This article is from Pip Taylor’s groundbreaking book, The Athlete’s Fix, which shows how to identify your problem foods—and the foods that make you feel and perform your best. The Athlete’s Fix offers a sensible, three-step program to identify food intolerances, navigate popular special diets, and develop your own customized clean diet that will support better health and performance.
Lactose is a sugar carbohydrate found exclusively in animal milk products such as milk, yogurt, cheese, and ice cream. Lactose digestion requires the enzyme lactase in order to break down lactose into smaller simple sugars for absorption.
All human babies have lactase enzyme in order to digest their mother’s milk, but the enzyme usually decreases by around age 5. The lack of this enzyme and therefore the inability to properly digest lactose-containing foods triggers symptoms including diarrhea, stomach pain, and bloating.
Certain populations have maintained the lactase enzyme, thus allowing them to consume dairy foods as an important food source. Essentially, maintaining the enzyme is a genetic mutation that became advantageous for survival. Northern Europeans as well as descendants from certain parts of Africa, the Middle East, and central Asia continue to express the enzyme lactase into adulthood.
Studies show that some populations, including African Americans and those of Asian descent, are almost all lactose intolerant.
Indeed, lactose intolerance is probably one of the most prevalent food intolerances worldwide. Dairy is most definitely one of the first foods to consider when looking at potential sources of food intolerances.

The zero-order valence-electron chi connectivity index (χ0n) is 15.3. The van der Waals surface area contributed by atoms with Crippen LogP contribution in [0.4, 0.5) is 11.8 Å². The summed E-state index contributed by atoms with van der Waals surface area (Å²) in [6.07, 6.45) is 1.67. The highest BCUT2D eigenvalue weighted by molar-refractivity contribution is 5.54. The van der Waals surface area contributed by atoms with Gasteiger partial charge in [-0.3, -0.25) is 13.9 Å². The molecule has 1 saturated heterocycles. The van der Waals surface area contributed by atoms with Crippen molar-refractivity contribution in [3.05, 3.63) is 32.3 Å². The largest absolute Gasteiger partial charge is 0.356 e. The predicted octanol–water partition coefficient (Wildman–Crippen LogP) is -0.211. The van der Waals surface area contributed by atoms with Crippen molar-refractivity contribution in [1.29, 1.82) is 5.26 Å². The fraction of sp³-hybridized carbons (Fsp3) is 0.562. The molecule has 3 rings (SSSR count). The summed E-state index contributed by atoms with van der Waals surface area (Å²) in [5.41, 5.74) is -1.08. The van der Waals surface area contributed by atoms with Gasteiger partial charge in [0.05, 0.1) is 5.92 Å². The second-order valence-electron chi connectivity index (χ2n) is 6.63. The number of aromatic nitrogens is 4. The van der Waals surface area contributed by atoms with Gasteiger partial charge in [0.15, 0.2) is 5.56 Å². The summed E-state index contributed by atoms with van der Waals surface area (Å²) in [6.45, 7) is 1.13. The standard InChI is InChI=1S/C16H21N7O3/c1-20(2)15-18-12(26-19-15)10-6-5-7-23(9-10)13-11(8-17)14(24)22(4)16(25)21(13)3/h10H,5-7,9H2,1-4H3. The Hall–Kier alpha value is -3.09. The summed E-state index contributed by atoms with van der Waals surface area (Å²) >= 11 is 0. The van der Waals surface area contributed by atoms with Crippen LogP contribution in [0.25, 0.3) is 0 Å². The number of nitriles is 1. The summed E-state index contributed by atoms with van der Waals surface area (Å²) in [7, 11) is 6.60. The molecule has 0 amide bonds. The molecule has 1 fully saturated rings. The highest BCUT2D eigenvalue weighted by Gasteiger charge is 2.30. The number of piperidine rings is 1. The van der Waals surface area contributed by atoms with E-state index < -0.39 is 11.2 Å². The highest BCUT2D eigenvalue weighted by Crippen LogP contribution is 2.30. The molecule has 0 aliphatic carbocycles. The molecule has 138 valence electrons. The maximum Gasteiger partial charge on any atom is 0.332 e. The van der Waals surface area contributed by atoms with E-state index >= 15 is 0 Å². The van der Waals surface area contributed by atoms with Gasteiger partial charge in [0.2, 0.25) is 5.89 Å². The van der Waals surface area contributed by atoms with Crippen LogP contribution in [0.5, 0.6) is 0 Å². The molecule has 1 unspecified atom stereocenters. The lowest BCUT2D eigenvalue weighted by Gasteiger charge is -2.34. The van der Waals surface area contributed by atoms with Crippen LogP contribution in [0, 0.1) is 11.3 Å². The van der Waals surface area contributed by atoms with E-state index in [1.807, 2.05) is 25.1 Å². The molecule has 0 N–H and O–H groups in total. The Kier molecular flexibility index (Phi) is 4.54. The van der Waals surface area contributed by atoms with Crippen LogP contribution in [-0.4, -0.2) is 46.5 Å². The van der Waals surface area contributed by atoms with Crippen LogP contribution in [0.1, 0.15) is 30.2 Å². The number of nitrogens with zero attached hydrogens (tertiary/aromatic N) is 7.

Even some people who are lactose tolerant can sometimes experience symptoms of lactose intolerance under certain circumstances. For example, normally lactose tolerant athletes might experience lactose intolerance symptoms because of irritants, antibiotic use, stress, celiac disease, normal fluctuations in gut flora, food poisoning, stomach bugs, or tough workouts that irritate the gut.
Chocolate Milk for Recovery?
While the nutrient profile of chocolate milk makes it a good recovery drink, it shouldn’t be a surprise for athletes that drinking chocolate milk right after a tough workout might lead to lactose intolerance symptoms—even if they can normally drink milk without any issues.
Lactose dose is relevant, too. Levels of lactose vary among dairy foods. For more on this most common food intolerance, see The Athlete’s Fix.
In her groundbreaking book, The Athlete’s Fix, registered dietitian Pip Taylor shows you how to find your problem foods—and the foods that make you feel and perform your best. The Athlete’s Fix offers a sensible, three-step program to identify food intolerances, navigate popular special diets, and develop your own customized clean diet that will support better health and performance.